SQL HyperBac - High memory usage

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SQL HyperBac - High memory usage

Postby pjackman » Sat Aug 06, 2011 12:06 am

We installed the recently released HyperBac Components v5.4.0.27 on Thursday, Aug 4th around 7:30 PM Pacific. Since then we are observing the memory footprint of HyperBacSrv.exe increasing roughly 12 K per minute. Over the last six hours it increased from 470,836 K to 474,976 K. Is anyone else experiencing this issue?

We posted our observations to RedGate support two hours after the install at 9:40 PM Pacific and several times since then and have not received a response.

Patrick Jackman
Vancouver, BC
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Postby pjackman » Sun Aug 07, 2011 1:32 am

Roughly 25 hours since the last check and HyperBacSrv's memory footprint has increased from 474,976 K to 494,892 K.

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Postby javen » Mon Aug 08, 2011 1:58 am

This is normal and not a memory leak, the HyperBac service allocates virtual memory as available, with emphasis on virtual and available. The memory is virtual so it does not consume valuable physical memory, moreover memory will be released to any process which requests or requires this. The virtual buffers are allocated automatically to improve performance and reliability for all operations. This number and growth is quite normal, it should not go much higher than this however.
Jeffrey Aven
Product Management - HyperBac Technologies
Red Gate Software
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Postby pjackman » Mon Aug 08, 2011 3:39 am

Can you give an idea of where the memory growth should be reasonably expected to level off? Since my last report HyperBacSrv.exe claim has grown from 494,892 K to 513,134 K. This relentless growth of 700 K per hour is troubling to watch.

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Postby pjackman » Tue Aug 09, 2011 12:33 am

HyperBacSrv.exe is now laying claim to 527,644 K.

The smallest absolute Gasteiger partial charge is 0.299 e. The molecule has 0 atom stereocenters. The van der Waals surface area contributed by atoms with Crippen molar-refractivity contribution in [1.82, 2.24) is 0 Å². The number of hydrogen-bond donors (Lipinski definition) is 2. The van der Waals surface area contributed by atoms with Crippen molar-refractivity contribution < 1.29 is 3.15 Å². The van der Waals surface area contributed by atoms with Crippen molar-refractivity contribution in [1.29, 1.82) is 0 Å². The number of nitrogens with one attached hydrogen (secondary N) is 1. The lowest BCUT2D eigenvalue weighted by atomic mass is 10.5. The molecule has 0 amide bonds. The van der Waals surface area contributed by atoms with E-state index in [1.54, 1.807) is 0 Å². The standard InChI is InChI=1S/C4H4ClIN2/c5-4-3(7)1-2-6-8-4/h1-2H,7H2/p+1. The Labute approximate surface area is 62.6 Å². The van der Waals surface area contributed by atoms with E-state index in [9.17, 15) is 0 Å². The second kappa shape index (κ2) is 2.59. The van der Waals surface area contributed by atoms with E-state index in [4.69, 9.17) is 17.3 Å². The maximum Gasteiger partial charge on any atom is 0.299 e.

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Postby pjackman » Sun Aug 14, 2011 4:36 pm

We're a small office with 2 SQL Server instances on a Win 2003 box running inside VMWare. One instance if for the company's Backup Exec. The other instance holds one production database that is 6 GB at present. HyperBac is compressing backups on this second instance. We are using HyperBac primarily to conserve drive space.

In response to my posts regarding High Memory Usage, Jeffery Aven at RedGate suggested that we change two settings in our hyperbac.conf file as follows:

MaxCacheBufferSize=0x800
MaxCompBufferSize=0x1000

This restricts the compression buffers in the service however Jeffery warns that doing so can be detrimental to performance in some cases.

We do a full backup once per day. Differential backups occur every 2 hours and log backups every 15 minutes from from 9 am to 9 pm. Here are some comparisons before and after the .conf update.

Our 5:00 pm differential backup durations were:
8/03 00:19 (19 seconds)
8/04 00:19
8/05 00:16
8/06 00:12
8/07 00:12
8/08 00:21
8/09 00:24
8/10 00:19 (after the .conf update)
8/11 00:20
8/12 00:17
8/13 00:14

The 1st log backup after our nightly processes had the following durations:
8/03 01:06 (1 minutes, 6 seconds)
8/04 01:03
8/05 01:04
8/06 01:03
8/07 01:07
8/08 01:05
8/09 01:03
8/10 01:06 (after the .conf update)
8/11 01:06
8/13 01.06
The resulting log file sizes ranged from 1,048,034 KB to 1,064,157 KB during this period.

The primary difference that we are seeing with memory usage since the .conf change is the starting value. Prior to the change the first full backup would ramp up the memory value to the high 400,000 Ks and begin accumulating at 12 K per minute from there. Since the change it appears that the first full backup resulted in a memory value in the high 100,000 K's and accumulation began from this lower starting value. Seveny four hours later it was at 247,296 K, up 700 K per hour. So we could be back up to the 500,000 K's by the end of August.

However, as Jeffery Aven has pointed out me several times, the Memory attributed to HyperBacSrv and being displayed in Task Manager is virtual memory and it will be released if requested by any other program. So there shouldn't be a problem with any amount of memory claimed by HyperBacSvr, even 1,000,000 K.

If the memory claimed by HyperBacSrv is required by another program we should see HyperBacSrv's displayed allocation in Task Manager knocked back and accumulating at 700 K per hour from that lower point. Eventually the overall system will achieve a dynamic balance. We will always see HyperBacSrv's Memory in Task Manager increasing by 700 K per hour.

I asked Jeffery: "do you think that we've really accomplished anything of technical merit with our .conf change? Would HyperBacSrv's performance be more efficient and reliable under the original settings?"

After reviewing some of our system data he responded: "You are correct in that this should not be an issue with the allocation. Sometimes the value in task manager has a sticker shock to it, but it is really only a constraint if you do not have a large enough page file. The virtual memory is allocated in anticipation of a HyperBac operation or in the case of the initial rise you saw, a reaction to an operation. You should be OK with the new settings. The main bellwether should be system performance overall (backup, restore performance relative to native, query throughput and application responsiveness). If these drop off then changes should be made."

I'll report again to the forum when we appear to reach that dynamic balance.

Patrick Jackman
Vancouver, BC
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